Came to Gdansk as a guardian of three orphan nephews. Parents and grandmother are at home.
What were your plans for February 24th?
To celebrate my nephew’s birthday. I bought candies for the whole class, was preparing for this day.
What were you doing before the beginning of war?
I have been a guardian of 3 nephews for 5 years. They are from Volnovakha. Their mother, my cousin died and I promised to take care of them. I love doing housework. Also I volunteered.
What are you doing now?
I work in a warehouse in a drugstore, collecting orders. It was hard at first, but now I’m involved. Also I volunteer here if possibility appears.
How was February 24th and the first day of war?
I don’t remember how the day went because I started forgetting things a lot due to stress. We woke up from an alarm clock as usual. But then I saw news: everywhere there were only 4 words “The war had begun”. On the first day we didn’t hear explosions so we didn’t want to leave. I started volunteering, helping to organize netting, search clothes and patrolled streets.
When did you decide to leave Ukraine?
When I had a second shift patrolling, Energodar was occupied. I was overstressed because it is only 5-7 km from us. That night I made the decision to leave. Everybody told me to leave: friends, military acquaintances. Asked me not to be heroic. So in the morning I said to the children that we were leaving.We calmly packed in 2 days, in another couple of days we left. Reached Kryvyi Rih by normal train, then moved to the evacuation train. I barely managed to put children in wagons and stayed in cold tambour by myself. The oldest nephew was standing for the whole night, the younger ones were sitting on backpacks. I knew that it could be cold on the train so I filled a few suitcases with blankets. That night suitcases saved us. That’s how we reached Lviv. I heard a lot of different things about the west of Ukraine, they don’t like Russian speaking people. But initially I was pleased with how they helped us. A Lviv resident came to us and offered tea because he saw we didn’t have hot water. It was very nice. We ate and took a taxi to the border. I didn’t allow myself to think about emotions because I needed to take care of children. After crossing the border it could be said we were picked up and carried away.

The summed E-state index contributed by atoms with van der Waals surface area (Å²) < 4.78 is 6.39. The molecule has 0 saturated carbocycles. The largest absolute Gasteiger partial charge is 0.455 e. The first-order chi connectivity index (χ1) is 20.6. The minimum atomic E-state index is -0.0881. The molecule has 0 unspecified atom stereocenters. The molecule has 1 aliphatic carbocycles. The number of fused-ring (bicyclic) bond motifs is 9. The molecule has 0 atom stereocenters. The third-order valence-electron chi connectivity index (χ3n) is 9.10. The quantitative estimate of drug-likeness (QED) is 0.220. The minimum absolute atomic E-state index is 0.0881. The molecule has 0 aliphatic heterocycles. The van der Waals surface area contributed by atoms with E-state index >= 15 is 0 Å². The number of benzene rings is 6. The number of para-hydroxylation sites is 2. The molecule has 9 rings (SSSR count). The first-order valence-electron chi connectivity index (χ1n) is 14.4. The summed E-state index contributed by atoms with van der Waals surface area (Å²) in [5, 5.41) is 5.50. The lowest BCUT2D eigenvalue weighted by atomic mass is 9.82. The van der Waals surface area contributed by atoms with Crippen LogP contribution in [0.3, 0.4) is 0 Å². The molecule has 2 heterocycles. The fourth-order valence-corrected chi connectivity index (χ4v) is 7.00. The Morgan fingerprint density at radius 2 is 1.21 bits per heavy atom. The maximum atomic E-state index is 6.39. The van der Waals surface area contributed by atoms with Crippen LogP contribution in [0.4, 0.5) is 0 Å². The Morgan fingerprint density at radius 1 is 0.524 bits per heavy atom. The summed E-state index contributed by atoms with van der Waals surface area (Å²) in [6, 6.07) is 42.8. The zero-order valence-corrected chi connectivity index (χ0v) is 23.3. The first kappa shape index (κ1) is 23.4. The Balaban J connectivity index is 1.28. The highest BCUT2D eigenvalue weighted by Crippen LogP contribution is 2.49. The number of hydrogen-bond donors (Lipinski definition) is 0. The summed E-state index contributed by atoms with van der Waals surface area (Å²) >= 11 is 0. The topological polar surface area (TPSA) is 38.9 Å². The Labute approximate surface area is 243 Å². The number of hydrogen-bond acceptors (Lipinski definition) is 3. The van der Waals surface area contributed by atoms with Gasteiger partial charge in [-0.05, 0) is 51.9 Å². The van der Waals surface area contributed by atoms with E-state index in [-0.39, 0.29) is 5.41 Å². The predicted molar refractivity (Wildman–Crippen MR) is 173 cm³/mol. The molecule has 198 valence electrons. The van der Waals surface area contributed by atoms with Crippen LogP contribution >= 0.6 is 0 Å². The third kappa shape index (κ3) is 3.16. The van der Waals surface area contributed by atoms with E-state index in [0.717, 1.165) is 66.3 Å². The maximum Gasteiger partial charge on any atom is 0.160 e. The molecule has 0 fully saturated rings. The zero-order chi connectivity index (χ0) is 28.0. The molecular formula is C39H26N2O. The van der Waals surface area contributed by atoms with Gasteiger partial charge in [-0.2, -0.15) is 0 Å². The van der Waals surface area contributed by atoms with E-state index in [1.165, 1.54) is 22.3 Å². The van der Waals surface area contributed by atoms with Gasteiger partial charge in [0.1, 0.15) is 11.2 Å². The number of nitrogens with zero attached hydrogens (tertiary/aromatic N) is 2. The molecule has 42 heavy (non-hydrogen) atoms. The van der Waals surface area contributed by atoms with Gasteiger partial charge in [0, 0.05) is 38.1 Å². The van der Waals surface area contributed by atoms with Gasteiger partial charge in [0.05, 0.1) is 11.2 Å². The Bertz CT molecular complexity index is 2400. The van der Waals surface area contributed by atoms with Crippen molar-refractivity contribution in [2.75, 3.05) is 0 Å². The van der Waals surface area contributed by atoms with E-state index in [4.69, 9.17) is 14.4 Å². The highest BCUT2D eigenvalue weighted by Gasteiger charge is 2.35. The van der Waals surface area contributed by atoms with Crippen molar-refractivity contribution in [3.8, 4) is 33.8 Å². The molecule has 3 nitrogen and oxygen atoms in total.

What did you take with you?
I knew I was leaving for an uncertain amount of time. That's why I had only 1 small suitcase with documents and valuable things. I didn’t think of anything else at all. Took only changing clothes, everything we needed for the first time. My mum also gave me a bag of nuts.
How did you reach Gdansk? How was accommodation?
After crossing the border we went to the nearest refugee point. It was very crowded but we managed to settle down.We spent a couple nights there, then went to Warsaw, eventually my friend advised me to go to Gdansk. We were registered and sent to a one-day refugee point. There we ate, got clothes, and were given everything needed for hygiene. Then we were distributed. I then understood that we are going to stay in Poland for a long time now because I have lived in Russia for some time and I know Putin’s politics. Volunteers found a family which took us in. Adam (our host) picked us up in a big family car and drove us to Jaszkova Dolina. They have a 2 floor flat and we were given a second floor. I was shocked because they gave us a parents' bedroom, and they were sleeping with children. They also have 3 children. I want to say we are a part of a perfect family. We were completely enveloped in care just like some relatives. They didn’t limit us in anything. From our side we took on cooking and cleaning. Our children became friends. Iwonka (Adam’s wife) wondered if my children could cook and was glad at the same time because my children started teaching her children to cook. Iwonka said her youngest son tells everyone in school that he finally has the brother he wanted. They helped me with work. We were even invited to their daughter’s commune, one of the main holidays in the family. I’m Russian-speaking, my nephews are Russian-speaking and Ukrainian-speaking. Adam knows Russian, Iwonka learned it in school. Now they understand Russian better and know a bit of Ukrainian. And my nephews know Polish better.
Which plans did you have for this spring?
On the 4th of April I was supposed to go on a cruise. We planned to board on a luxury liner in Genoa (Italy). I spent 2 years saving money for this cruise, and finally booked it. I have never gone on a cruise and this was my dream. Now I postponed the cruise to autumn. I Planned to cruise with a friend, but will do it with kids.
What makes you happy now? What fulfills you?
What fulfills me is that I have seen a new city, a new country. Having a Polish family makes me happy.My future trip on a cruise makes me happy. But there is no time to relax.
What has changed in your worldview since the beginning of the full-scale invasion?
I'm shocked that I was able to “close the doors” to the past. I understand it won't be the same as it was anymore. I hope I will easily open new doors for new opportunities.
What would you say to yourself in the past?
I missed a lot of things. That’s why I made a conclusion that all questions need to be sorted out immediately.
Low bow to the poles. I saw many nations. But the way they behaved is something incredible. And I want to say sorry for some of our compatriots.